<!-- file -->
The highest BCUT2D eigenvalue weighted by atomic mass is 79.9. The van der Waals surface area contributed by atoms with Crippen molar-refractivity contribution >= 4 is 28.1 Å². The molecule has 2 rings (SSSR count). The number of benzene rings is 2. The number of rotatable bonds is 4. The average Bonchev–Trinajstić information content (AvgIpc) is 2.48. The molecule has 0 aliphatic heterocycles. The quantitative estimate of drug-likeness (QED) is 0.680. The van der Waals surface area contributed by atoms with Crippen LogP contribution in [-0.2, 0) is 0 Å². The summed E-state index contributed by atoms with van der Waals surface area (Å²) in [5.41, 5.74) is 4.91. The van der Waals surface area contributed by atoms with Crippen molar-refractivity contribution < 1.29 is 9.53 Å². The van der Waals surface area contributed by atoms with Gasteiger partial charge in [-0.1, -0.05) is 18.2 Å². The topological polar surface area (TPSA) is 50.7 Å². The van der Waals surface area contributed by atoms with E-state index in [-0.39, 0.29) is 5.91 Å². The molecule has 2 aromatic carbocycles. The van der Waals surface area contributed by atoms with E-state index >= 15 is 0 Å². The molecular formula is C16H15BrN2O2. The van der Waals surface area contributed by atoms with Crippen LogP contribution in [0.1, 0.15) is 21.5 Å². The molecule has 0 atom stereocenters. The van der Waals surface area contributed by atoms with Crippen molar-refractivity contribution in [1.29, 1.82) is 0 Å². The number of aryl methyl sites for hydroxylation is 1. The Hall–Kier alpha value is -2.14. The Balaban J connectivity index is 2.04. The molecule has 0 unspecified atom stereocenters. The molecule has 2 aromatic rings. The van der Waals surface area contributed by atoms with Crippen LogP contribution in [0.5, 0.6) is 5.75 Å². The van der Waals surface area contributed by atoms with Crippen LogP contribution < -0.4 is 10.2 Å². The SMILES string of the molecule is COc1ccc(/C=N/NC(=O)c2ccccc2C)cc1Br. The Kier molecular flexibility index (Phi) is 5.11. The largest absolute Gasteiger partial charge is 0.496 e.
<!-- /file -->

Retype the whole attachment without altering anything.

The highest BCUT2D eigenvalue weighted by atomic mass is 79.9. The van der Waals surface area contributed by atoms with Crippen molar-refractivity contribution >= 4 is 28.1 Å². The molecule has 2 rings (SSSR count). The number of benzene rings is 2. The number of rotatable bonds is 4. The average Bonchev–Trinajstić information content (AvgIpc) is 2.48. The molecule has 0 aliphatic heterocycles. The quantitative estimate of drug-likeness (QED) is 0.680. The van der Waals surface area contributed by atoms with Crippen LogP contribution in [-0.2, 0) is 0 Å². The summed E-state index contributed by atoms with van der Waals surface area (Å²) in [5.41, 5.74) is 4.91. The van der Waals surface area contributed by atoms with Crippen molar-refractivity contribution < 1.29 is 9.53 Å². The van der Waals surface area contributed by atoms with Gasteiger partial charge in [-0.1, -0.05) is 18.2 Å². The topological polar surface area (TPSA) is 50.7 Å². The van der Waals surface area contributed by atoms with E-state index in [-0.39, 0.29) is 5.91 Å². The molecule has 2 aromatic carbocycles. The van der Waals surface area contributed by atoms with E-state index >= 15 is 0 Å². The molecular formula is C16H15BrN2O2. The van der Waals surface area contributed by atoms with Crippen LogP contribution in [0.1, 0.15) is 21.5 Å². The molecule has 0 atom stereocenters. The van der Waals surface area contributed by atoms with Crippen molar-refractivity contribution in [1.29, 1.82) is 0 Å². The number of aryl methyl sites for hydroxylation is 1. The Hall–Kier alpha value is -2.14. The Balaban J connectivity index is 2.04. The molecule has 0 unspecified atom stereocenters. The molecule has 2 aromatic rings. The van der Waals surface area contributed by atoms with Crippen LogP contribution in [0.5, 0.6) is 5.75 Å². The van der Waals surface area contributed by atoms with Crippen LogP contribution < -0.4 is 10.2 Å². The SMILES string of the molecule is COc1ccc(/C=N/NC(=O)c2ccccc2C)cc1Br. The Kier molecular flexibility index (Phi) is 5.11. The largest absolute Gasteiger partial charge is 0.496 e.